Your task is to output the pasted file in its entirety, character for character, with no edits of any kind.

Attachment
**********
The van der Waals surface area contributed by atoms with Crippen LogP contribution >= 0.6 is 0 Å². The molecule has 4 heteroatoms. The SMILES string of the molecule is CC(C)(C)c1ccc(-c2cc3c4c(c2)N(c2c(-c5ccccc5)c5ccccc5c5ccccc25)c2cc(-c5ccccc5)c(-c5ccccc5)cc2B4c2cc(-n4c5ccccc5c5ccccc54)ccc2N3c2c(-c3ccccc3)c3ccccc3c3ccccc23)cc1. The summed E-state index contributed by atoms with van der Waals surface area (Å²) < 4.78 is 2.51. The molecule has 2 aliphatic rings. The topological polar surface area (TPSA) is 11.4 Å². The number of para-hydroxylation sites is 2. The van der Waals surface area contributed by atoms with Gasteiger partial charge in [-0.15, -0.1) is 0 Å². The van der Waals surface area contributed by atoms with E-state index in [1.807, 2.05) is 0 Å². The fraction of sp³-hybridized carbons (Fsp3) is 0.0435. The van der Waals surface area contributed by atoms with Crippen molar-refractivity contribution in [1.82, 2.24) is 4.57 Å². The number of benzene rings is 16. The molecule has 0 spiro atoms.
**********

The van der Waals surface area contributed by atoms with Crippen LogP contribution >= 0.6 is 0 Å². The molecule has 4 heteroatoms. The SMILES string of the molecule is CC(C)(C)c1ccc(-c2cc3c4c(c2)N(c2c(-c5ccccc5)c5ccccc5c5ccccc25)c2cc(-c5ccccc5)c(-c5ccccc5)cc2B4c2cc(-n4c5ccccc5c5ccccc54)ccc2N3c2c(-c3ccccc3)c3ccccc3c3ccccc23)cc1. The summed E-state index contributed by atoms with van der Waals surface area (Å²) < 4.78 is 2.51. The molecule has 2 aliphatic rings. The topological polar surface area (TPSA) is 11.4 Å². The number of para-hydroxylation sites is 2. The van der Waals surface area contributed by atoms with Gasteiger partial charge in [-0.15, -0.1) is 0 Å². The van der Waals surface area contributed by atoms with E-state index in [1.807, 2.05) is 0 Å². The fraction of sp³-hybridized carbons (Fsp3) is 0.0435. The van der Waals surface area contributed by atoms with Crippen molar-refractivity contribution in [1.82, 2.24) is 4.57 Å². The number of benzene rings is 16. The molecule has 0 spiro atoms.